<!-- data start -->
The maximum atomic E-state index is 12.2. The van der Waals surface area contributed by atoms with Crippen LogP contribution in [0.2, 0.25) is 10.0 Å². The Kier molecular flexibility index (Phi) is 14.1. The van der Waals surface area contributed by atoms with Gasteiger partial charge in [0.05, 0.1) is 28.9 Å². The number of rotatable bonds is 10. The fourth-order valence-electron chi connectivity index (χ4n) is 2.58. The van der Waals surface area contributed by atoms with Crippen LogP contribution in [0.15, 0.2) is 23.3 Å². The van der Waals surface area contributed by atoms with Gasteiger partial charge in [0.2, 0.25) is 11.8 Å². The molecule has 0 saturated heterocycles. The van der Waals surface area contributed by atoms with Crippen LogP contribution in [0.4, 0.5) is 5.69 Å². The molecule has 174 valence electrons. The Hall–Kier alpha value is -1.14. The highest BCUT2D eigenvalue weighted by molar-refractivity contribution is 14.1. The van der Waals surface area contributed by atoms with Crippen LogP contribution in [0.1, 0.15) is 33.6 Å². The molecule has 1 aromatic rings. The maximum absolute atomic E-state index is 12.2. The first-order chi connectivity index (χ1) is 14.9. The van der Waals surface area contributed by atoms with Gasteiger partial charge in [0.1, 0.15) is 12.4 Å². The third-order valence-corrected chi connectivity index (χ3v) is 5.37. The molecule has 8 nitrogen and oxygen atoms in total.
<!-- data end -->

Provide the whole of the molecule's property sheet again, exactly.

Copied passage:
The maximum atomic E-state index is 12.2. The van der Waals surface area contributed by atoms with Crippen LogP contribution in [0.2, 0.25) is 10.0 Å². The Kier molecular flexibility index (Phi) is 14.1. The van der Waals surface area contributed by atoms with Gasteiger partial charge in [0.05, 0.1) is 28.9 Å². The number of rotatable bonds is 10. The fourth-order valence-electron chi connectivity index (χ4n) is 2.58. The van der Waals surface area contributed by atoms with Crippen LogP contribution in [0.15, 0.2) is 23.3 Å². The van der Waals surface area contributed by atoms with Gasteiger partial charge in [0.2, 0.25) is 11.8 Å². The molecule has 0 saturated heterocycles. The van der Waals surface area contributed by atoms with Crippen LogP contribution in [0.4, 0.5) is 5.69 Å². The molecule has 174 valence electrons. The Hall–Kier alpha value is -1.14. The highest BCUT2D eigenvalue weighted by molar-refractivity contribution is 14.1. The van der Waals surface area contributed by atoms with Crippen LogP contribution in [0.1, 0.15) is 33.6 Å². The molecule has 1 aromatic rings. The maximum absolute atomic E-state index is 12.2. The first-order chi connectivity index (χ1) is 14.9. The van der Waals surface area contributed by atoms with Gasteiger partial charge in [0.1, 0.15) is 12.4 Å². The third-order valence-corrected chi connectivity index (χ3v) is 5.37. The molecule has 8 nitrogen and oxygen atoms in total.